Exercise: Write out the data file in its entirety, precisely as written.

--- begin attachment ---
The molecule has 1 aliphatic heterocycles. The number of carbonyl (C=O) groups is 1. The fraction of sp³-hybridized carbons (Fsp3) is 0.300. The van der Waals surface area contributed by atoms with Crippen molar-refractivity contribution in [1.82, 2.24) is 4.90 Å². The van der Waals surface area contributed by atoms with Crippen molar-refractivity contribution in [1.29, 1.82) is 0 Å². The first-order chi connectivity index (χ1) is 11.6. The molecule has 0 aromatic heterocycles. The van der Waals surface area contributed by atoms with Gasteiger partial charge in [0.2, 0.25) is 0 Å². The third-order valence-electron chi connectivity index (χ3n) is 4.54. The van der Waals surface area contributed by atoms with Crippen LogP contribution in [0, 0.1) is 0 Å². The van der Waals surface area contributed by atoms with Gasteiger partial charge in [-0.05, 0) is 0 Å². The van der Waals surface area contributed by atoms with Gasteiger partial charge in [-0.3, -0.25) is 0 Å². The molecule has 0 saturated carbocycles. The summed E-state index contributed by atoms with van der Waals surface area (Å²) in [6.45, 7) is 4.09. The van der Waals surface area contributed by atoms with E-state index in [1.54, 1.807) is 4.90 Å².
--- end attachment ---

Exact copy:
The molecule has 1 aliphatic heterocycles. The number of carbonyl (C=O) groups is 1. The fraction of sp³-hybridized carbons (Fsp3) is 0.300. The van der Waals surface area contributed by atoms with Crippen molar-refractivity contribution in [1.82, 2.24) is 4.90 Å². The van der Waals surface area contributed by atoms with Crippen molar-refractivity contribution in [1.29, 1.82) is 0 Å². The first-order chi connectivity index (χ1) is 11.6. The molecule has 0 aromatic heterocycles. The van der Waals surface area contributed by atoms with Gasteiger partial charge in [0.2, 0.25) is 0 Å². The third-order valence-electron chi connectivity index (χ3n) is 4.54. The van der Waals surface area contributed by atoms with Crippen LogP contribution in [0, 0.1) is 0 Å². The van der Waals surface area contributed by atoms with Gasteiger partial charge in [-0.05, 0) is 0 Å². The van der Waals surface area contributed by atoms with Gasteiger partial charge in [-0.3, -0.25) is 0 Å². The molecule has 0 saturated carbocycles. The summed E-state index contributed by atoms with van der Waals surface area (Å²) in [6.45, 7) is 4.09. The van der Waals surface area contributed by atoms with E-state index in [1.54, 1.807) is 4.90 Å².